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Uppity Wisconsin - Progressive Webmasters

« Sarah Palin: Death Squad Governor | Main | Frank Lloyd Wright on Towers. and other Mile High Buildings »

September 22, 2009

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Pete Gruett

I really can't figure out people's antipathy toward tall buildings in this town. I can understand preserving views of the capitol but typically people just seem to have a reflexive hatred of anything over fifty feet tall, whether or not there's anything to see beyond it (or whether or not a shorter building will block the view just as well).

Height saves land, which is what we're actually short of, not air. It would be nice if height restrictions were eased or done-away-with altogether outside of downtown. It might relieve some of the wall-effect you see downtown with buildings built to the exact same height right next to each other so nobody sees anything except the building across the street.

R.J.

I think they tried all your ideas, in a place called Cabrini-Green.

antpoppa

Nice snipe R.J...

Philly Ben

"I think they tried all your ideas, in a place called Cabrini-Green."

Naw...I suspect Paul means the Miracle Mile in Chicago, or the Central Park region of Manhattan, or Center City, Philadelphia. Big, beautiful urban spaces.

R.J., every so often you really ought to turn off Fox News, venture out of the gloom of your parents' basement, and experience life a little more. It's a big, beautiful world out there, and there's no need to be so frightened of it...

R.J.

The ironic part is that the usual control-freakism employed by PS (and libs in general) is what this zoning code is all about.

Actually, the John Hancock is a hell-hole to live in, as most giant towers are. And most of the buildings around Central Park are not sky-scrapers. The location and layout of the bedrock had more to do with building sizes.

New York, Chicago, Philly,...Madison(?)
...great comparisons, you really nailed it.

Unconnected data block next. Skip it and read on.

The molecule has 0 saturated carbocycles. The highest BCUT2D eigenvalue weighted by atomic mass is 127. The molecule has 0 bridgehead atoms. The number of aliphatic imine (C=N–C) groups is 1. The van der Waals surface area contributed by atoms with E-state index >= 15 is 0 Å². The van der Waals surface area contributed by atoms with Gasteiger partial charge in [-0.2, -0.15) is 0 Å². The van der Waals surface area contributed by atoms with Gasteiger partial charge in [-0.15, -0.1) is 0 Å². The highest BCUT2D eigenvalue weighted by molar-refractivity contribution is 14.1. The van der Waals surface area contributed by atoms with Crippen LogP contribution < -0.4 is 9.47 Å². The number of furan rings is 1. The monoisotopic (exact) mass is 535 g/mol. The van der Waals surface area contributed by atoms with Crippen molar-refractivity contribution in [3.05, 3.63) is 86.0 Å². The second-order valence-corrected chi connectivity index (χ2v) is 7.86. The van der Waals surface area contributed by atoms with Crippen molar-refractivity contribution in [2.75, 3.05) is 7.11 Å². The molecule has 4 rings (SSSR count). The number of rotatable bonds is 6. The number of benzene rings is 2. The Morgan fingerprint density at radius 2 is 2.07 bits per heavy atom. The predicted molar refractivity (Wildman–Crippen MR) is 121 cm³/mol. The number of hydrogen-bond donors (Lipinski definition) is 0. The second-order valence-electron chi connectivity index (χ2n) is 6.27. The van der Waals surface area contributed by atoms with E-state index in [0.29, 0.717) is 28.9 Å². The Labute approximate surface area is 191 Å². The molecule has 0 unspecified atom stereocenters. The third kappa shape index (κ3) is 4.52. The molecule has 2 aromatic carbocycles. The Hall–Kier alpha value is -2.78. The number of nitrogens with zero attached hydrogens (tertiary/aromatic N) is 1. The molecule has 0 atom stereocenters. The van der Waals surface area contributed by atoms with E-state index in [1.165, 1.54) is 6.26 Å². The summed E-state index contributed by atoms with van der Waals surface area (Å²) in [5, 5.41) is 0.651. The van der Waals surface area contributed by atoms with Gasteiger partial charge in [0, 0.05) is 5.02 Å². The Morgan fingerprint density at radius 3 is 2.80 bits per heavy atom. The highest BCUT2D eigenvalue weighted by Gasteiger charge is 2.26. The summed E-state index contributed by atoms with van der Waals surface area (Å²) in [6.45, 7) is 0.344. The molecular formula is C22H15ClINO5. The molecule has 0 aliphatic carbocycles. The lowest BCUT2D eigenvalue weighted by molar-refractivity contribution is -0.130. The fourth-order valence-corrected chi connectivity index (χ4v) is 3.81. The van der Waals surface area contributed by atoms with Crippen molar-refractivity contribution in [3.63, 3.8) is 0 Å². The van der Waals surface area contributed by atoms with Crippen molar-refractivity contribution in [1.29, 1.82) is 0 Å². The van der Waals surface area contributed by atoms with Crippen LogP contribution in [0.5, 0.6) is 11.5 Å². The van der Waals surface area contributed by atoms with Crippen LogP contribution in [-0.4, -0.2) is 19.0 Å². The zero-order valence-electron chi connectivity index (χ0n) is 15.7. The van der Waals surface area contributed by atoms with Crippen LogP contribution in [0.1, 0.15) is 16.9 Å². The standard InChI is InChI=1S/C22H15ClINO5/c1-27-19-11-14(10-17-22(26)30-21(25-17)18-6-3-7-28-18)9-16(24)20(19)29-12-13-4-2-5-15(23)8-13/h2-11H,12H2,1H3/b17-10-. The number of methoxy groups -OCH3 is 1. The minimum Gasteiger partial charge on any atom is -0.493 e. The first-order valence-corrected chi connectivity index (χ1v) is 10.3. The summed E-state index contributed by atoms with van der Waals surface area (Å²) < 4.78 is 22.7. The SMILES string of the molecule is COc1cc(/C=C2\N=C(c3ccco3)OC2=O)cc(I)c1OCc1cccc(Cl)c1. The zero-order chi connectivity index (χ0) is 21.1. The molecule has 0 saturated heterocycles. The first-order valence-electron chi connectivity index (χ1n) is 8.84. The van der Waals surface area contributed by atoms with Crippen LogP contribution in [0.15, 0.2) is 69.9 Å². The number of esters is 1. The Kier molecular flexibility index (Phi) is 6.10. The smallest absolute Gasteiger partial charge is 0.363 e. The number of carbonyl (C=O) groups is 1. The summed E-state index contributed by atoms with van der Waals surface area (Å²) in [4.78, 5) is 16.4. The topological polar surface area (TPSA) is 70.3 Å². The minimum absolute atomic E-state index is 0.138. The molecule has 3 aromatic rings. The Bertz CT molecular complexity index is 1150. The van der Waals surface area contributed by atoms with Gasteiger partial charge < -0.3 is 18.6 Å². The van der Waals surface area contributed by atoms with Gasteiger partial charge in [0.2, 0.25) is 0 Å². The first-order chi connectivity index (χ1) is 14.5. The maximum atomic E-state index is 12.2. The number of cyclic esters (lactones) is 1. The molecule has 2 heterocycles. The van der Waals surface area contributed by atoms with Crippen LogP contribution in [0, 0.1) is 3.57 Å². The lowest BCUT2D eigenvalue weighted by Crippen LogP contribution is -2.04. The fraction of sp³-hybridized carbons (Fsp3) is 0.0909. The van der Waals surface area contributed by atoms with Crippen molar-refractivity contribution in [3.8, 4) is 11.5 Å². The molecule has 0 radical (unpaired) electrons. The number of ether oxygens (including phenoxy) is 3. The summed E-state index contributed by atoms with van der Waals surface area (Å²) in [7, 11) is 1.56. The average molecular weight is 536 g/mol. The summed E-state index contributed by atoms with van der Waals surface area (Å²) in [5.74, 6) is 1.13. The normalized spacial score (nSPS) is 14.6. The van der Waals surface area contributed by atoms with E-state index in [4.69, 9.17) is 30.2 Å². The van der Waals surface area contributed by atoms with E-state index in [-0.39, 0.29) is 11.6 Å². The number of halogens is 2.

You guys swoon over anything Euro, so show me all the non-office skyscrapers in London, Paris, or Madrid that aren't now illegal immigrant slums.

Stephen M. Leo

"And most of the buildings around Central Park are not sky-scrapers. The location and layout of the bedrock had more to do with building sizes."

Are you asserting that the buildings around Central Park are less than five stories? As I recall, the focus of Paul's post was a proposed five-story limit in downtown Madison. Suddenly we're talking skyscrapers...

"New York, Chicago, Philly,...Madison(?)
...great comparisons, you really nailed it."

Thanks! Most of America lives in urban areas. A great deal of America's economic and cultural wealth is created in these areas. These cities contain some terrific urban spaces. Maybe the folks who choose to live in these urban areas know something you don't?

"You guys swoon over anything Euro, so show me all the non-office skyscrapers in London, Paris, or Madrid that aren't now illegal immigrant slums."

Wow...I don't know whether to be more amazed by your parochial ignorance or your lack of shame for being so parochially ignorant. Aren't you late for Teabag-a-palooza?

Stephen M. Leo

"Are you asserting that the buildings around Central Park are less than five stories? As I recall, the focus of Paul's post was a proposed five-story limit in downtown Madison. Suddenly we're talking skyscrapers..."

Excuse me, I should have written "five-story limit outside of downtown Madison".

Pete Gruett

So people pay tens of millions of dollars for condos in skyscrapers out of a sense of self-loathing irony? I was at a wedding reception on the 95th floor of the Hancock this summer. "Hellhole" wasn't the word that came to mind, nor did I really ever find myself thinking, "This place would be great if only we were 900 feet closer to the ground."

But Stephen is right, we're talking about Hill Farms, not Hancock.

anon

Which high-rise do you live in, Mr. S?

Stephen M. Leo

The name of the game is density, folks. Greater density in core urban areas means less sprawl out in the boondocks. Greater density makes mass transit economical. Greater density opens the door to greater economic efficiency, especially in a not-too-distant future where cheap gas will be but a winsome memory.

So if you want to keep us lefty, latte-sipping, socialist-fascist-totalitarian-communist-environmentalist-collectivist, secular humanist types (and our money) far, far away from your kids and womenfolk out in God's Country, then you ought to support making our cities as livable as possible so we stay put.

Otherwise we will smarm out like locusts to the 'burbs and rural areas, blighting the landscape with our condominiums and coffeshops and the like. Then we'll register to vote and take over the local governments...bwaaaahaaaahaaaaa.....!!!

Judy

Greater density doesn't necessarily mean high rises. It can mean more living spaces on less land. No McMansions. But PLEASE, no more structures that lead to the unpleasant situation we now have at Gorham and University. Ugly ugly ugly. And Metropolitan Place? Yuck. I like the older homes in the downtown area, although those that have served as student housing downtown have in many cases been beaten to death over the years.
It's not just density, it's liveability. And some sense of appropriate scale. In case you hadn't noticed, we're NOT in NYC.

Michael Basford

Quick question, Paul: I've used The Google and also searched the Draft Zoning Code Rewrite and I can't find where "...a height limit of five stories outside of the downtown area." is. Can you provide a link?

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